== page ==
Verdunish episodes

The curious journalist might consult people who have lived in Grozny (Chechnya), or in Aleppo (Syria), about Russian military tactics, and in particular about how merciful their troops are.

Both cities were bombed to rubble, but more poignantly, the civilian population in each was intentionally targeted by the Russian war machine. The suffering of the inhabitants was unimaginable — to we who live comfortable bourgeois lives at “the end of history,” here in the far West. In Europe, especially in its eastern sections, there is more appreciation of such things, and it helps to explain their sudden recovery of enthusiasm for NATO.

I am still smarting from the (intellectual) beating I received after writing an especially unironical newspaper column, in 1991. On the verge of the first Gulf War, I reviewed preparations for the Battle of Verdun, some seventy-five years earlier. My point was that a lot of (relatively innocent) people were going to be killed, and probably a lot more than we anticipated. But the battle was necessary, and had to be won at any cost. This was the view of French generals at the time (who’d been “set up” by German generals), and I argued, it is a view that is still defensible, even though we know what catastrophic bleeding ensued.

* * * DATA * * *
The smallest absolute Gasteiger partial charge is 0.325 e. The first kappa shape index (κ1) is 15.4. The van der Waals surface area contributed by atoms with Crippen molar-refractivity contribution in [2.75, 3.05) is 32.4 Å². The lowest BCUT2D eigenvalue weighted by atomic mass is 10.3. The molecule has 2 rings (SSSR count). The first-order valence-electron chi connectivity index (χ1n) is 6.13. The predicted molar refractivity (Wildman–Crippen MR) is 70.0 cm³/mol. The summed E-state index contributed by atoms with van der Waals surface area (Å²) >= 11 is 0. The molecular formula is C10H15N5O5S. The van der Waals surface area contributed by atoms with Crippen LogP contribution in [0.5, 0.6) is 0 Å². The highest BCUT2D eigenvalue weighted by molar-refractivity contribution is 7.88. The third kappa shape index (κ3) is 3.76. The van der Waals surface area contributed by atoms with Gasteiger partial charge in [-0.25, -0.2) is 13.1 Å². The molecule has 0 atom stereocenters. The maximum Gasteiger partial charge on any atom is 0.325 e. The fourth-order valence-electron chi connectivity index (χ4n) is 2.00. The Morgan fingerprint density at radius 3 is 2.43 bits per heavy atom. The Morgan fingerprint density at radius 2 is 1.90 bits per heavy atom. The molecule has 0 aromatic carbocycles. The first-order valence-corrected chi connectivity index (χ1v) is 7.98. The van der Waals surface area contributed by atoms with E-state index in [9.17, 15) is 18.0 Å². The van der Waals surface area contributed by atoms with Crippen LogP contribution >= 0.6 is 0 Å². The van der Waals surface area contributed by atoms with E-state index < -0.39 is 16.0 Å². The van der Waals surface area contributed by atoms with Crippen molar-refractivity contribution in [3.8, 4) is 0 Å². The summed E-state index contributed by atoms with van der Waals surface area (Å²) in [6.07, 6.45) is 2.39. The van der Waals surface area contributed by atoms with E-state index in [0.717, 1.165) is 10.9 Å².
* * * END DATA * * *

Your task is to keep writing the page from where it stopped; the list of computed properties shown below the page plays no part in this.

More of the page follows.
An inundation of non-fan letters washed in, of the worst kind. It was from readers who actually understood what I wrote, unlike the ignorant plebs I was used to. A much-admired (and formerly admiring) old friend wrote that he was aghast to find my soul so wrapt in darkness. He would never trust me again.

Operation Desert Storm did not cause so many casualties — except on the Mesopotamian side — but would have been much worse if Saddam Hussein had the “weapons of mass destruction” that some of our spies already thought he had. But I had argued we must simply take the risk.

The reverse of my argument has been made by President Biden, and all responsible allies. Putin has wagged his staffs — he has put his nuclear missiles on alert — and that is why we must do nothing. We must not encourage him to “escalate.” Or rather, we must do everything we can to confute him, short of anything that would work. We must not, in any case, “send in the air force.”

It is merely an aside, but the same Russians who went about their massacres in Grozny and Aleppo have behaved as pussy-cats when they were plausibly threatened by a superior force. Putin is not actually mad, and if he were, we could count on a member of his own inner corps to deliver the necessary lead injection. He does take extraordinary risks, however, and we can guess that he is arrogant and proud. As Stalin would say, this is not a situation for people with bad nerves.

One must be ready, in this world of sin and death, for all one’s best intentions to collapse, and all one’s reasonable calculations to go wrong. We might especially hesitate to gamble with other people’s lives. But sometimes it is necessary.